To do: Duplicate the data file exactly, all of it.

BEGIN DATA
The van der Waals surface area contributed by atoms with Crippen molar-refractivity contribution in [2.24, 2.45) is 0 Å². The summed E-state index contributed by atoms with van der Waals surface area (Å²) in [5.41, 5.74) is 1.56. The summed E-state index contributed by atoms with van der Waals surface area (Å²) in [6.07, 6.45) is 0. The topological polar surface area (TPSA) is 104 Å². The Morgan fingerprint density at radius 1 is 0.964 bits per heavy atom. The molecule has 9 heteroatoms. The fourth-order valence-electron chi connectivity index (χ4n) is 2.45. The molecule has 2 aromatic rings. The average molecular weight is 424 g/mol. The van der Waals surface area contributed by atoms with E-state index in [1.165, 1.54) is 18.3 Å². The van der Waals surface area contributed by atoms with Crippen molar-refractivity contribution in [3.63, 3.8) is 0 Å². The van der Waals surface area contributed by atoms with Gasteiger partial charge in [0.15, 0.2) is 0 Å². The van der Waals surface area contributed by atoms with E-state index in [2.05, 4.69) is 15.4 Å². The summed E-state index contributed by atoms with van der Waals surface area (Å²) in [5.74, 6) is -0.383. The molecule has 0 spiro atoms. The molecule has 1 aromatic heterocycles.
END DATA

The van der Waals surface area contributed by atoms with Crippen molar-refractivity contribution in [2.24, 2.45) is 0 Å². The summed E-state index contributed by atoms with van der Waals surface area (Å²) in [5.41, 5.74) is 1.56. The summed E-state index contributed by atoms with van der Waals surface area (Å²) in [6.07, 6.45) is 0. The topological polar surface area (TPSA) is 104 Å². The Morgan fingerprint density at radius 1 is 0.964 bits per heavy atom. The molecule has 9 heteroatoms. The fourth-order valence-electron chi connectivity index (χ4n) is 2.45. The molecule has 2 aromatic rings. The average molecular weight is 424 g/mol. The van der Waals surface area contributed by atoms with E-state index in [1.165, 1.54) is 18.3 Å². The van der Waals surface area contributed by atoms with Crippen molar-refractivity contribution in [3.63, 3.8) is 0 Å². The van der Waals surface area contributed by atoms with Gasteiger partial charge in [0.15, 0.2) is 0 Å². The van der Waals surface area contributed by atoms with E-state index in [2.05, 4.69) is 15.4 Å². The summed E-state index contributed by atoms with van der Waals surface area (Å²) in [5.74, 6) is -0.383. The molecule has 0 spiro atoms. The molecule has 1 aromatic heterocycles.